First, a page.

Competitive sport has been around for ages and there are many researches available for competitive young adults to make recommendations on how to train, when to rest, how to eat, etc. Unfortunately, most of these researches were done on men in their 20s and 30s and while the general recommendations and ideas are probably similar for everyone, there are some age and gender-specific issues that are not always well enough addressed.
I already wrote articles before aiming for female athletes and young athletes. This article is for all the veteran athletes (40 years old and above) who want to improve their performance and keep their good health.
Bone mineral density
It’s no secret that after a certain age the bone mineral density decreases. While this is well established for women, also men suffer the same fate, but at a lower rate. Although you can’t stop this phenomenon completely, you can slow it down. If you’re reading this post you’re probably already doing sport, which is one of the key factors in preserving bone mineral density. Especially a combination of high impact, aerobic and resistance exercises is recommended . If I have to name a sport that perfectly combines all these elements I’d definitely pick judo or BJJ ;-).
From a nutrition point of view, calcium and vitamin D are important to consider in this topic. Vitamin D is important for the calcium uptake in our body and is also involved in muscle synthesis. Our skin usually generates vitamin D from sunlight, however as we get older this capacity reduces. An often overseen sign of vitamin D deficiency is muscle weakness and musculoskeletal pain . Calcium is associated with bone strength and also plays a role in muscle contraction. It is mainly found in dairy products and in lesser amount in leafy greens, legumes, and dried fruit. To preserve bone mineral density, a combination supplement of vitamin D and Calcium is often prescribed.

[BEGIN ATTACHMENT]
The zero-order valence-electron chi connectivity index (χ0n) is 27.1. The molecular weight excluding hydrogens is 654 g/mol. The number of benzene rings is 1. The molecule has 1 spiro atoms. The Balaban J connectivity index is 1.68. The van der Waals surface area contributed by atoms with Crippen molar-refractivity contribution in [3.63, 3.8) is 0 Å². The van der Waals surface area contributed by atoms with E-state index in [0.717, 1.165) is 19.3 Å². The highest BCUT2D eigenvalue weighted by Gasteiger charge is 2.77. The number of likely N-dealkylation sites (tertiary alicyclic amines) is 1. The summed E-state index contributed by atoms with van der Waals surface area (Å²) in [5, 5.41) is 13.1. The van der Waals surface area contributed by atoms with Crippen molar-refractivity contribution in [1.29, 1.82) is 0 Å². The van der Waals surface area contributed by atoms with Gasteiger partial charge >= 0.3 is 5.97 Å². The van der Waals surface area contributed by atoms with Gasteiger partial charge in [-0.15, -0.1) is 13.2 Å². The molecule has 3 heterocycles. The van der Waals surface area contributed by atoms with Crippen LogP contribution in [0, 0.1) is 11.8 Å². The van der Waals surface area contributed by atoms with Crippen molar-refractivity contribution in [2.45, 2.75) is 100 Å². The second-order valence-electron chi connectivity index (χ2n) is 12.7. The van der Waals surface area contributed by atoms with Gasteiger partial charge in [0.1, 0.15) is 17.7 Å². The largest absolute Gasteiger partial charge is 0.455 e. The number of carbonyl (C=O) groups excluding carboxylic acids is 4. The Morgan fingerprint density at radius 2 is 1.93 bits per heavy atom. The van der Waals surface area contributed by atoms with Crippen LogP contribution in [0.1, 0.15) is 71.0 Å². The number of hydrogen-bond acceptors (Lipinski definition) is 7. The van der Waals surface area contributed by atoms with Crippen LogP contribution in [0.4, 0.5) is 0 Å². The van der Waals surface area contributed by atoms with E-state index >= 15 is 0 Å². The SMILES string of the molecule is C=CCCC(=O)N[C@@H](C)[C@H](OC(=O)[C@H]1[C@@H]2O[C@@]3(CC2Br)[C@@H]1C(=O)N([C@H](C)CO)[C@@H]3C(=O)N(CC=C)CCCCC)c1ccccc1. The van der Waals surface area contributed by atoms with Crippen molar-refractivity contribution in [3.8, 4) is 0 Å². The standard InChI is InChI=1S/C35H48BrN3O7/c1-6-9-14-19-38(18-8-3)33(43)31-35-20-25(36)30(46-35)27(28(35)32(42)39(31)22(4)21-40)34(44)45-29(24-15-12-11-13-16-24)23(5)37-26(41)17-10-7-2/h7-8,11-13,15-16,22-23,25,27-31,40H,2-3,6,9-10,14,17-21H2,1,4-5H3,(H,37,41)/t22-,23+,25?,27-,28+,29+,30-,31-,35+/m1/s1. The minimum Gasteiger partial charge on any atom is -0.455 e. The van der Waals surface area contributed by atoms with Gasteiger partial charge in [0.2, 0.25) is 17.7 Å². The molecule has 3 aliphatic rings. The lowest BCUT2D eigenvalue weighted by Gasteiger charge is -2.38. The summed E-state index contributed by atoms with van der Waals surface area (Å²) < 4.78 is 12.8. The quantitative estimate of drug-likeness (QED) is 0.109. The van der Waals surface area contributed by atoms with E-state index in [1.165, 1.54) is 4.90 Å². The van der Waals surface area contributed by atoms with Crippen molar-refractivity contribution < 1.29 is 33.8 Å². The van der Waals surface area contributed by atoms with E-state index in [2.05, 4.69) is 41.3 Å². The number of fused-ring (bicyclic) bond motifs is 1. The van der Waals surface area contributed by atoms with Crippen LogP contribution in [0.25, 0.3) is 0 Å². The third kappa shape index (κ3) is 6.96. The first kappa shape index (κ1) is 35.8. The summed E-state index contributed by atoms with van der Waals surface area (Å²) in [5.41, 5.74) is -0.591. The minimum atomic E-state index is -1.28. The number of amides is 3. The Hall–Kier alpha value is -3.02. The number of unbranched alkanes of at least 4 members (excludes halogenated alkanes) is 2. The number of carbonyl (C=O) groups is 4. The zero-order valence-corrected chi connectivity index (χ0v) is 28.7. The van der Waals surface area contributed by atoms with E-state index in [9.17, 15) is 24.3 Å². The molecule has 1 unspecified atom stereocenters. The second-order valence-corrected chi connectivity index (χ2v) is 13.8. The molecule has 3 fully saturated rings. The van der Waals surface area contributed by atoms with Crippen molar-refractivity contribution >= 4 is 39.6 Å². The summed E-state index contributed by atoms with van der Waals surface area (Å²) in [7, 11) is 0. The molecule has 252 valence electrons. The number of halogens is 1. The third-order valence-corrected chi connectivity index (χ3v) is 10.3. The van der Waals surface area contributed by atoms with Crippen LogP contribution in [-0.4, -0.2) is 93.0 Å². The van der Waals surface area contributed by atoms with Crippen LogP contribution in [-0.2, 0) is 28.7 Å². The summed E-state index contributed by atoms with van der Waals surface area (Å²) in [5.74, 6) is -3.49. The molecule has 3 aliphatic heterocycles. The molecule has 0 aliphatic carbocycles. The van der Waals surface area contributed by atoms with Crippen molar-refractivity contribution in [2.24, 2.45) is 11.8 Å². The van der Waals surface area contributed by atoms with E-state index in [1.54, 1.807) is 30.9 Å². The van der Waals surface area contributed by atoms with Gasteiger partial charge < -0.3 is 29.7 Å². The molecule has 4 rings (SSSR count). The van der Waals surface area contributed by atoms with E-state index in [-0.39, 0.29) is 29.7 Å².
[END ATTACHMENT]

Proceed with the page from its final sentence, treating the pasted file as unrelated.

Veteran athletes are at higher risk for heat stress, cold intolerance, and hypohydration than younger athletes. The thermoregulation response slowly loses its edge which puts veteran athletes at similar risk of overheating as children . Especially in weight class sports, this is something to take in consideration. Just as young athletes should be discouraged of cutting weight relying on dehydration, veteran athletes should be too.
To counter this risk, veteran athletes should pay special attention to hydration. It is advised to keep a good fluid balance throughout the day and drink sufficiently in training. Checking the color of your urine can say a lot about your hydration status, it should be pale straw to transparent yellow. Anything darker means you need to drink more.
Recovery is an important element in an athlete’s lifestyle. After training it is recommended to ingest some carbohydrates to recover glycogen stores and some protein to stimulate training adaptation and muscle recovery.
There is some evidence suggesting that older athletes need more protein after training than their younger colleagues. This probably has to do with reduced absorption of protein and a lower metabolic efficiency . Research suggests that master athletes benefit from ingesting 40g of whey protein (a double portion of a regular shake) after a high-intensity workout, while for younger athletes the recommended dose is 20g .
 MOREIRA, Linda Denise Fernandes et al. Physical exercise and osteoporosis: effects of different types of exercises on bone and physical function of postmenopausal women. Arq Bras Endocrinol Metab [online]. 2014, vol.58, n.5, pp.514-522.
 Reaburn P., Doering T., Borges N (2015). Nutrition issues for the masters athlete. In: Burke and Deakin (eds) Clinical Sports Nutrition, 5th ed. McGraw Hill: Sydney, pp 619-646.
 Yang, Y., Breen, L., Burd, N., Hector, A., Churchward-Venne, T., Josse, A., . . . Phillips, S. (2012). Resistance exercise enhances myofibrillar protein synthesis with graded intakes of whey protein in older men. British Journal of Nutrition, 108(10), 1780-1788.